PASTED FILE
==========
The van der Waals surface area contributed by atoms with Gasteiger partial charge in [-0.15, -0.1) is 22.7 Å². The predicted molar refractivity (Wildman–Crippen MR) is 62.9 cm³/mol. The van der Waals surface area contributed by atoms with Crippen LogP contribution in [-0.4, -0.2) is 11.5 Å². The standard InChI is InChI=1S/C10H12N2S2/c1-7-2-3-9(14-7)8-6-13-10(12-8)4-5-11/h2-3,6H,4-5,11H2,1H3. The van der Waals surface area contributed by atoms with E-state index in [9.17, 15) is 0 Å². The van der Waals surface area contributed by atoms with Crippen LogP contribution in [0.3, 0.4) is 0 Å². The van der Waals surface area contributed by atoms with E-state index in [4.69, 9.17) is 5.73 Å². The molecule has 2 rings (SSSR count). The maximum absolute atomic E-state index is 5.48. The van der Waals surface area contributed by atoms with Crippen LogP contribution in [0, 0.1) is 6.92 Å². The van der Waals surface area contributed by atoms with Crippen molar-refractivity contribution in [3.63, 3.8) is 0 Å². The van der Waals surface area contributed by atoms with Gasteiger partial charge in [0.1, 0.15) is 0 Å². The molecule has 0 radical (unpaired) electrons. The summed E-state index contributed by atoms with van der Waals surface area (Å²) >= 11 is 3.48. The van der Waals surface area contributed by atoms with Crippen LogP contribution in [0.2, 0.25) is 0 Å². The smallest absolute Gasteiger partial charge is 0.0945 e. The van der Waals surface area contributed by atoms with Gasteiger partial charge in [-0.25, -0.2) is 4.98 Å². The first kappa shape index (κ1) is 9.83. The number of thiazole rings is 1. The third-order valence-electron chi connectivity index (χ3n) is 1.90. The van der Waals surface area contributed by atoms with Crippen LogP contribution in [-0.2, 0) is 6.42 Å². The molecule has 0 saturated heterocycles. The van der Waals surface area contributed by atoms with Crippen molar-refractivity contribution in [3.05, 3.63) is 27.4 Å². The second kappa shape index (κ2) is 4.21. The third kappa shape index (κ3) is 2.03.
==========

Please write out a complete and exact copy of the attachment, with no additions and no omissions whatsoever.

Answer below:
The van der Waals surface area contributed by atoms with Gasteiger partial charge in [-0.15, -0.1) is 22.7 Å². The predicted molar refractivity (Wildman–Crippen MR) is 62.9 cm³/mol. The van der Waals surface area contributed by atoms with Crippen LogP contribution in [-0.4, -0.2) is 11.5 Å². The standard InChI is InChI=1S/C10H12N2S2/c1-7-2-3-9(14-7)8-6-13-10(12-8)4-5-11/h2-3,6H,4-5,11H2,1H3. The van der Waals surface area contributed by atoms with E-state index in [9.17, 15) is 0 Å². The van der Waals surface area contributed by atoms with Crippen LogP contribution in [0.3, 0.4) is 0 Å². The van der Waals surface area contributed by atoms with E-state index in [4.69, 9.17) is 5.73 Å². The molecule has 2 rings (SSSR count). The maximum absolute atomic E-state index is 5.48. The van der Waals surface area contributed by atoms with Crippen LogP contribution in [0, 0.1) is 6.92 Å². The van der Waals surface area contributed by atoms with Crippen molar-refractivity contribution in [3.63, 3.8) is 0 Å². The van der Waals surface area contributed by atoms with Gasteiger partial charge in [0.1, 0.15) is 0 Å². The molecule has 0 radical (unpaired) electrons. The summed E-state index contributed by atoms with van der Waals surface area (Å²) >= 11 is 3.48. The van der Waals surface area contributed by atoms with Crippen LogP contribution in [0.2, 0.25) is 0 Å². The smallest absolute Gasteiger partial charge is 0.0945 e. The van der Waals surface area contributed by atoms with Gasteiger partial charge in [-0.25, -0.2) is 4.98 Å². The first kappa shape index (κ1) is 9.83. The number of thiazole rings is 1. The third-order valence-electron chi connectivity index (χ3n) is 1.90. The van der Waals surface area contributed by atoms with Crippen LogP contribution in [-0.2, 0) is 6.42 Å². The molecule has 0 saturated heterocycles. The van der Waals surface area contributed by atoms with Crippen molar-refractivity contribution in [3.05, 3.63) is 27.4 Å². The second kappa shape index (κ2) is 4.21. The third kappa shape index (κ3) is 2.03.